Faced with tough choices, Italy is prioritizing young COVID-19 patients over the elderly. That likely 'won't fly' in the US.

Faced with tough choices, Italy is prioritizing young COVID-19 patients over the elderly. That likely 'won't fly' in the US.

In this Saturday, Feb. 29, 2020 file photo, paramedics work in a tent that was set up outside the hospital of Cremona, northern Italy.

  • Epidemics force medical professionals to make tough choices, including which lives to save first.
  • In Italy, where more than 9,000 people have been diagnosed with COVID-19, doctors are prioritizing the young and otherwise healthy patients over the older people who are less likely to recover.
  • A NYC medical ethicist told Insider the medical community in the US will also have to make decisions about who to prioritize if hospitals become overwhelmed.
  • Choosing patients simply based on their age, however, "would not fly," he said.
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With the number of coronavirus patients continuing to rise everyday, the medical community in New York City is having discussions about what to do if hospitals in the US become overwhelmed.

In Italy, where more than 9,000 people have already been diagnosed with COVID-19, doctors are scrambling to secure resources and treat patients. They have been forced to prioritize the young and otherwise healthy over the elderly and frail.

"It's very hard to just prioritize the young over the old. That would not fly in the US," Arthur Caplan, head of the Division of Medical Ethics at NYU School of Medicine in New York City, told Business Insider. "People would protest the idea that young lives are worth more inherently than older lives."

Caplan said that hospitals, like NYU's Bellevue Hospital, have already begun discussing how to ration scarce resources if need be. While there hasn't yet been a hospital committee meeting that addressed what patients would get priority in treatment, he expects that to come up down the line.


Those conversations, which will likely vary by hospital and region, should not just touch on the age of the patients, but also their heath and a number of other factors, Caplan said.

"If you had, let's say, an ICU that was overwhelmed, you're probably going to try and give some extra attention to healthcare workers because you need them to deliver care," he said. "The rationale isn't that they're more worthy, it's that they can contribute in the longer run to saving more lives."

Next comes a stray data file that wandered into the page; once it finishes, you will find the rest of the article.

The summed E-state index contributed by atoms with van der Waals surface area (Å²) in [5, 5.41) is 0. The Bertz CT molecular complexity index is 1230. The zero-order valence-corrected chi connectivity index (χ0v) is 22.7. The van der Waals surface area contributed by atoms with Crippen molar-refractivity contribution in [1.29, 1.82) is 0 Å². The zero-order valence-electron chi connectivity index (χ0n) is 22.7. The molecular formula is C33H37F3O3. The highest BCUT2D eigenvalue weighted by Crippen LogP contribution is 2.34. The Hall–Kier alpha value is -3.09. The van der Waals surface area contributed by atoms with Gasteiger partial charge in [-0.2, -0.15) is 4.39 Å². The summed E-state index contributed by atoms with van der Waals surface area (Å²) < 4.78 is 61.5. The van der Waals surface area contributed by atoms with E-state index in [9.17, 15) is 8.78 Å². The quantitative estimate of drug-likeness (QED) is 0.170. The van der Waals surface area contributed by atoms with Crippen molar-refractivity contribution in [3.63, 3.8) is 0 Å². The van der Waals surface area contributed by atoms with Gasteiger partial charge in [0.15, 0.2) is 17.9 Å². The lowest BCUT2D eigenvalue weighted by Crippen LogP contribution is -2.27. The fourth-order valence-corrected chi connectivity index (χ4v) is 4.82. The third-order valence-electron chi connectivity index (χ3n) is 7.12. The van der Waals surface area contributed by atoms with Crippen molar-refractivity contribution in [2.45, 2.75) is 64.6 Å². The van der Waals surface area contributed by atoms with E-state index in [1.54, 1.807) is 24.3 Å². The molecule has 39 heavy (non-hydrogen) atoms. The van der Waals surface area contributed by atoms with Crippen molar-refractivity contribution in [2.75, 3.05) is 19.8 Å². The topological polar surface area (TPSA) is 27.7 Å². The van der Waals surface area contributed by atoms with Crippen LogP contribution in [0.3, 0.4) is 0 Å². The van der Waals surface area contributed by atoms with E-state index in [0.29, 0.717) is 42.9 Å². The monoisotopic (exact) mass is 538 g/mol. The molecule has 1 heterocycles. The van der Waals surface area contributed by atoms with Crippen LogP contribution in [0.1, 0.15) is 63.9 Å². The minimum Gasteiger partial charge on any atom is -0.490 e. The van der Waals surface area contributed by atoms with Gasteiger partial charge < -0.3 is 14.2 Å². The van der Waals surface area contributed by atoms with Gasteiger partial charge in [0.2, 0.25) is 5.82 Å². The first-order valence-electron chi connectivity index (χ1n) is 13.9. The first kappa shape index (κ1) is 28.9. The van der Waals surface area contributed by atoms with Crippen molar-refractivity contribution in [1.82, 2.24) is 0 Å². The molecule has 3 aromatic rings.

When discharging a coronavirus patient, it would make sense to consider whether they are homeless before doing so, he said, because they might not have somewhere to safely quarantine and recover.

In a crisis, hospitals will try to "maximize the chance of saving a life, and make sure that we save the most years of life," Caplan said.

"In that way, younger people tend to have a huge priority, but not exclusively," Caplan said.


In fact, most people who are young with the coronavirus won't even be treated in US hospitals because they will likely recover at home.

"So what we're really talking about is the very sick young versus the sick elderly, who we know aren't likely to do well," he said. "It's not like every young person is going to get ahead of every old person."

The coronavirus is far from the first time that hospital workers have had to grapple with who to treat at the expense of others.

In New York there are guidelines around how to allocate ventilators during a flu epidemic, Caplan said.

"They suggest that you may take someone who is desperately ill, and not likely to live, off that ventilator and put someone else with a much better chance on," Caplan said. "I'm not against that, but I will tell you that doctors hate to do that because they don't want to abandon their patient."


That is a topic that will likely also have to be addressed when hospital committees meet to come up with coronavirus policies, Caplan said.

While it's important to have conversations about how to ration resources, Caplan is concerned that not enough people are thinking about how to share resources among institutions.

"I've been complaining that we also need a strategy for sharing. So if NYU Bellevue ... got overwhelmed, how do we direct patients to other hospitals in New York City or the VA?," he said. "You need to be thinking about that right now because the better solution to shortage is sharing, not rationing."

The coronavirus outbreak has killed more than 4,000 people and infected over 116,000. It has spread to more than 100 countries.

The US has confirmed 28 coronavirus deaths: 23 in Washington state, two in Florida, two in California, and one in New Jersey.